Tuesday, 7 February 2012

Celia Rees - This Is Not Forgiveness Blog Tour


A novel that changed my life.
The Chocolate War – Robert Cormier
Robert Cormier’s The Chocolate War was written about and for teenagers but it is adult in its honesty and the complexity of the narrative. I was very impressed by Robert Cormier’s refusal to compromise or conform to what would be perceived as ‘acceptable’ writing for teenagers, either in content or form. He was putting the Adult into Young Adult, not just in what the book was about but in the way the story was told. I wanted to follow his example, so I began my first book, Every Step You Take, and quit my job to become a writer, so it changed my life.


Pop back at 3pm for my review of This Is Not Forgiveness.

If you want to read the first chapter of This Is Not Forgiveness, then click on the following link. http://www.bloomsbury.com/Celia-Rees/authors/709/article/9730
If you would like to win a copy of This Is Not Forgiveness by Celia Rees, all you have to do is leave a comment telling me which book you would consider changed your life. This is a UK only competition, and will close on the 14th February. 
BIO: Celia Rees studied history at university before going on to teach English in comprehensive schools. She has used her passion for the past and her love of literature to create much-loved novels such as the highly acclaimed Witch Child and its sequel Sorceress, as well as Pirates!Sovay and The Fool’s Girl. Her new book, This is Not Forgiveness, is published in February 2012 and is available in paperback and eBook.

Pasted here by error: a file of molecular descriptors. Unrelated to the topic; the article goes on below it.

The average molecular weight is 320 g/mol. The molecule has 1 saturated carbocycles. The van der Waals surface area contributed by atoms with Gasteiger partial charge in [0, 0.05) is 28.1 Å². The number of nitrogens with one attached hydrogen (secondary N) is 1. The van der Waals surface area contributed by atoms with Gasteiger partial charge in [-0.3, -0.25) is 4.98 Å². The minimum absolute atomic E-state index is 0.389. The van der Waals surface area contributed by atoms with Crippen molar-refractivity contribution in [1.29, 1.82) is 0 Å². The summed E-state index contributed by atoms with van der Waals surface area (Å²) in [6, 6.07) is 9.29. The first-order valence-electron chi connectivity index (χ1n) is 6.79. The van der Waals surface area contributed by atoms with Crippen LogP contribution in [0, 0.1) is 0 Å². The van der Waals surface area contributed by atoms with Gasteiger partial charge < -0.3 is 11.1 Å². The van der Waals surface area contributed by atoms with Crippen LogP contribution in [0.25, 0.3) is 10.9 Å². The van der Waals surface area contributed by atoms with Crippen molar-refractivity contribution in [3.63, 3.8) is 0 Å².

WEBSITE: www.celiarees.com



5 comments:

  1. I have seen a few of her books at the library, but on Swedish, no translations for me anymore if I can help it

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    1. Oh dear. I wonder if I have any I can send you.

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  2. Interesting post, I read and enjoyed The Chocolate War a while ago now and whilst I can't say it had a big impact on my life it certainly made me think about one or two things.

    As for the book that changed my life? I think that would have to be Mitch Albom's The Five People You Meet In Heaven. Wonderfully moving, I found it such a profound read that really made me appreciate the people who are important in my life.

    tracy.terry1@yahoo.co.uk

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  3. One book that changed my life? That's so tough. Because most worthwhile books change you in some way. But I think the one I go back to would have to be The Children's Story by James Clavell. It's very short, a quick read, but really makes you think about education, children and what they might be learning.

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Hiya, thanks for stopping by, it is always nice to hear what you have to say, so do leave a comment if you have time.